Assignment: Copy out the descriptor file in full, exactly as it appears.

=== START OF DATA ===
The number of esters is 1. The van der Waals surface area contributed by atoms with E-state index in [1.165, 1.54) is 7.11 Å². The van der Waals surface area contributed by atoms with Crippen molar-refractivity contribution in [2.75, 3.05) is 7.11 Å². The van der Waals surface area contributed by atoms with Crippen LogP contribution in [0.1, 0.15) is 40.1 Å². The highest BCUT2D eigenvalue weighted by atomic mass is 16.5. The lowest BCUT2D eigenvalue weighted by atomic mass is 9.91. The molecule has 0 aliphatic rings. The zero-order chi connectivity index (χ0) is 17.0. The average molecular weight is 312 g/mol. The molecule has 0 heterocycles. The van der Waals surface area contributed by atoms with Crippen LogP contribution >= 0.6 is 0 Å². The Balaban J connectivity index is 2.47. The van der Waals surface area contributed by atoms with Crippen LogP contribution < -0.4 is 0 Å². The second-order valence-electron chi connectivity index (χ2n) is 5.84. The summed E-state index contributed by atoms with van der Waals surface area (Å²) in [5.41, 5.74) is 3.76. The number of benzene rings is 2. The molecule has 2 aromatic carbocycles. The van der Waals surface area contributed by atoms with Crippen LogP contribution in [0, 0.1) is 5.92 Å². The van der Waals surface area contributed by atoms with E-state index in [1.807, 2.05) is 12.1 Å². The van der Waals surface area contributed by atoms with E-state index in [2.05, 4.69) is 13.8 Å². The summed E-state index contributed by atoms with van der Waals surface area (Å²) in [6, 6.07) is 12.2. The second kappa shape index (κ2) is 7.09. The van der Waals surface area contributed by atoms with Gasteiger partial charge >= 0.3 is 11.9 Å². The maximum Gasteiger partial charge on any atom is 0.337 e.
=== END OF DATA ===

The number of esters is 1. The van der Waals surface area contributed by atoms with E-state index in [1.165, 1.54) is 7.11 Å². The van der Waals surface area contributed by atoms with Crippen molar-refractivity contribution in [2.75, 3.05) is 7.11 Å². The van der Waals surface area contributed by atoms with Crippen LogP contribution in [0.1, 0.15) is 40.1 Å². The highest BCUT2D eigenvalue weighted by atomic mass is 16.5. The lowest BCUT2D eigenvalue weighted by atomic mass is 9.91. The molecule has 0 aliphatic rings. The zero-order chi connectivity index (χ0) is 17.0. The average molecular weight is 312 g/mol. The molecule has 0 heterocycles. The van der Waals surface area contributed by atoms with Crippen LogP contribution >= 0.6 is 0 Å². The Balaban J connectivity index is 2.47. The van der Waals surface area contributed by atoms with Crippen LogP contribution < -0.4 is 0 Å². The second-order valence-electron chi connectivity index (χ2n) is 5.84. The summed E-state index contributed by atoms with van der Waals surface area (Å²) in [5.41, 5.74) is 3.76. The number of benzene rings is 2. The molecule has 2 aromatic carbocycles. The van der Waals surface area contributed by atoms with Crippen LogP contribution in [0, 0.1) is 5.92 Å². The van der Waals surface area contributed by atoms with E-state index in [1.807, 2.05) is 12.1 Å². The van der Waals surface area contributed by atoms with E-state index in [2.05, 4.69) is 13.8 Å². The summed E-state index contributed by atoms with van der Waals surface area (Å²) in [6, 6.07) is 12.2. The second kappa shape index (κ2) is 7.09. The van der Waals surface area contributed by atoms with Gasteiger partial charge >= 0.3 is 11.9 Å². The maximum Gasteiger partial charge on any atom is 0.337 e.